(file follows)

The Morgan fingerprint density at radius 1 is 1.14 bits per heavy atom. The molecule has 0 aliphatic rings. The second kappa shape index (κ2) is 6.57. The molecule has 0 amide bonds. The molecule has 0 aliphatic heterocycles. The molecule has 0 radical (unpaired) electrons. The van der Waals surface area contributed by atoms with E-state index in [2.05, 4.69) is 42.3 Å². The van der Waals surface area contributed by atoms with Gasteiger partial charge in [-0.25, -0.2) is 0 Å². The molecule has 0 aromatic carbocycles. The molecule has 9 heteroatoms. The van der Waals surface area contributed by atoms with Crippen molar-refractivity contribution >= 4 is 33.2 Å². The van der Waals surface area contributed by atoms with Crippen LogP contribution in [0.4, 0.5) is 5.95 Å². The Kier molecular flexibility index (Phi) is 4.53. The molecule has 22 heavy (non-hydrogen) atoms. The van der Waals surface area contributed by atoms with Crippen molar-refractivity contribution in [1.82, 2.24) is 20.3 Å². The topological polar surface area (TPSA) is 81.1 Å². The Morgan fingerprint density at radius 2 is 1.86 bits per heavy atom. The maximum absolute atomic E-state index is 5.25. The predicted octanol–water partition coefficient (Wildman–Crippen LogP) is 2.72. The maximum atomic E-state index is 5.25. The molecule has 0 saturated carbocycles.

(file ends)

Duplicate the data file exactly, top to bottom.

The Morgan fingerprint density at radius 1 is 1.14 bits per heavy atom. The molecule has 0 aliphatic rings. The second kappa shape index (κ2) is 6.57. The molecule has 0 amide bonds. The molecule has 0 aliphatic heterocycles. The molecule has 0 radical (unpaired) electrons. The van der Waals surface area contributed by atoms with E-state index in [2.05, 4.69) is 42.3 Å². The van der Waals surface area contributed by atoms with Gasteiger partial charge in [-0.25, -0.2) is 0 Å². The molecule has 0 aromatic carbocycles. The molecule has 9 heteroatoms. The van der Waals surface area contributed by atoms with Crippen molar-refractivity contribution >= 4 is 33.2 Å². The van der Waals surface area contributed by atoms with Crippen LogP contribution in [0.4, 0.5) is 5.95 Å². The Kier molecular flexibility index (Phi) is 4.53. The molecule has 22 heavy (non-hydrogen) atoms. The van der Waals surface area contributed by atoms with Crippen molar-refractivity contribution in [1.82, 2.24) is 20.3 Å². The topological polar surface area (TPSA) is 81.1 Å². The Morgan fingerprint density at radius 2 is 1.86 bits per heavy atom. The maximum absolute atomic E-state index is 5.25. The predicted octanol–water partition coefficient (Wildman–Crippen LogP) is 2.72. The maximum atomic E-state index is 5.25. The molecule has 0 saturated carbocycles.